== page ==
Sermon for Year B Proper 6
June 17, 2018
“The LORD does not see as mortals see; they look on the outward appearance, but the LORD looks on the heart.” 1 Samuel 16:7
Growing up I loved the Old Testament heroes and heroines, patriarchs and matriarchs, prophets and judges. I loved their stories. Like Abraham, who left his people for a land promised him by God. Or the young boy Samuel, who answered the Divine calling with, “Here I am!” Or Esther, who became Queen of the Persians and saved her people from extermination. Yet the older I’ve become and the further time between me and my Sunday school years, the more I’ve realized that some of these heroes and heroines, patriarchs and matriarchs, prophets and judges, are rather complicated characters—like King David.
I imagine when we consider David’s character, we conjure up certain stories—like him defending his flock of sheep from a lion; or when he takes down Goliath with just a slingshot (a vignette we will read next Sunday); or our reading for today, which takes us to the beginning of David’s story when is anointed king over Israel. Today we meet David the shepherd, the youngest of Jesse’s eight sons. He is handsome yes, but rather inconspicuous otherwise. I imagine his red hair is mess, his face is covered in dirt, and his sandals are caked in mud and sheep dung. And yet God says to the prophet Samuel: “The LORD does not see as mortals see; they look on the outward appearance, but the LORD looks on the heart.”
God saw within David a heart that was open, willing, ready to commit to God. And so although David—this teenage loner who spends all his time watching sheep in the mountain valleys—is an unlikely choice (barely more than a boy), God chooses him to replace Saul as king of Israel. And David was a good and worthy king at that—well at least at first. The more I’ve studied our sacred Scriptures, the more I’ve realized that David is one of the most complicated characters. He is a broken, divisive, flawed human being.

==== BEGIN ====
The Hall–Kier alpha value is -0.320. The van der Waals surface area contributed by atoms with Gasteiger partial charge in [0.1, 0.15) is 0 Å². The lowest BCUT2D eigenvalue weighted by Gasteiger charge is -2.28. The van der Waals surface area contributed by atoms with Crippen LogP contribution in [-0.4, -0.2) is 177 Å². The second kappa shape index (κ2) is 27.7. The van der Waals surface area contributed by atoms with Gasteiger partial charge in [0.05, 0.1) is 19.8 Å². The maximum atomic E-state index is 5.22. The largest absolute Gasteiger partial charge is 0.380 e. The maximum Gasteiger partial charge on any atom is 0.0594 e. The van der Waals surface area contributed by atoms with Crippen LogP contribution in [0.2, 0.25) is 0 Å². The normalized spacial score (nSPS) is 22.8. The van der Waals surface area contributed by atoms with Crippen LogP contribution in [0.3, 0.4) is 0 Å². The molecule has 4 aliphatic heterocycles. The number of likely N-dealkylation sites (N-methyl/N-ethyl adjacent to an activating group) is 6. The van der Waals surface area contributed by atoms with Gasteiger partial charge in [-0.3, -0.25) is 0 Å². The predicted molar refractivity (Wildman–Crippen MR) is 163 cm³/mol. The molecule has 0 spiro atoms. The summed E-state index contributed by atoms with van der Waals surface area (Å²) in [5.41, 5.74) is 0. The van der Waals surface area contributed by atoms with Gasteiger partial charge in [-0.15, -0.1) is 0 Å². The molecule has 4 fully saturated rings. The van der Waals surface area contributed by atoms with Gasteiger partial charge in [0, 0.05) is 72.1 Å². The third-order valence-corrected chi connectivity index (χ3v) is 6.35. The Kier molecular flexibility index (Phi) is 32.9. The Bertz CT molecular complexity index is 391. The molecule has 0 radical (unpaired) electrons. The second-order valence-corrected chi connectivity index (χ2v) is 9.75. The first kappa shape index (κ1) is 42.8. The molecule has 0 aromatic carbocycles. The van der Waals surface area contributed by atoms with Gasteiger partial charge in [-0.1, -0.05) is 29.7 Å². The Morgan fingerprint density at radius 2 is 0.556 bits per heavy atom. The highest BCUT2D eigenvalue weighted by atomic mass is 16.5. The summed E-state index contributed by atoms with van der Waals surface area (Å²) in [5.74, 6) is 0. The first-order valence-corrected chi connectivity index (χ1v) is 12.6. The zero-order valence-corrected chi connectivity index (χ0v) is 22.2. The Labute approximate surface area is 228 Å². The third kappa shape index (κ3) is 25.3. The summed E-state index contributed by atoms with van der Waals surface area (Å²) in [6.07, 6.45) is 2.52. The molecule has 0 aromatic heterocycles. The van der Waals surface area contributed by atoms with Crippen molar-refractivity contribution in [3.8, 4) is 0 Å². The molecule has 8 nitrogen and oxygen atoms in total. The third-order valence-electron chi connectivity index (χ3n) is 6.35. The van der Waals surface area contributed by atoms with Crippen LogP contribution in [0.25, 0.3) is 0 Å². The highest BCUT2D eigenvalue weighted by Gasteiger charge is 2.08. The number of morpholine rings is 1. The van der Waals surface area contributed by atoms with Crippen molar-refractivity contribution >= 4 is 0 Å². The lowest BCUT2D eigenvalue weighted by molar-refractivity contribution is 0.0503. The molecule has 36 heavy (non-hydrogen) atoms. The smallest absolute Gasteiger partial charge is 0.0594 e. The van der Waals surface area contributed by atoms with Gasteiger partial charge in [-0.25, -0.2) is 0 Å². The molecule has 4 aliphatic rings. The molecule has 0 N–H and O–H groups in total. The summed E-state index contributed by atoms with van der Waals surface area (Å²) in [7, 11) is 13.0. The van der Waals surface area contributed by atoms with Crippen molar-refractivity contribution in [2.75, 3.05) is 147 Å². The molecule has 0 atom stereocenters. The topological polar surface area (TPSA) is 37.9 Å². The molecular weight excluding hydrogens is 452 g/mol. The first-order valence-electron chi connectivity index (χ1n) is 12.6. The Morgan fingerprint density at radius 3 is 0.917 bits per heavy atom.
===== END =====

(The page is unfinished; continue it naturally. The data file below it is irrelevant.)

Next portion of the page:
We will hear more of his story as the summer progresses. But if we were to jump forward to the lection assigned for July 29th, we would hear the story of David and Bathsheba. This great king who had everything he could have ever wanted, somehow wanted more. He coveted the wife of his general Uriah. And so because of his desire for Bathsheba, he sent Uriah to the front lines of battle, and therefore had him murdered. And later in David’s narrative—after he has had many children, beginning to grow into old age—we find him ignoring the fact that his son Amnon sexually assaulted his half-sister Tamar. Yet King David does nothing to punish this prince of Israel for such a deplorable act. Then on August 12th we will hear the sad story of David attempting to kill his own son, Absolom—the heir to the throne of Israel. By the end of the story, David’s son and heir will be dead.
Yet today in this scenario with Samuel, we encounter a young David whose heart was open and willing and committed to following God. A man who is still a boy and yet is chosen to be King of Israel, because “the LORD does not see as mortals see… the LORD looks on the heart.”
So where did David go wrong? What happened for him to be so led astray that he would murder someone, ignore one son’s sin and turn against another? How and why did his heart change so drastically? I imagine it is not that hard to do. Being a human being is difficult enough, let alone being the king of a budding nation. How easy is it to forget about God in our daily lives? To forget to open our hearts to the Divine?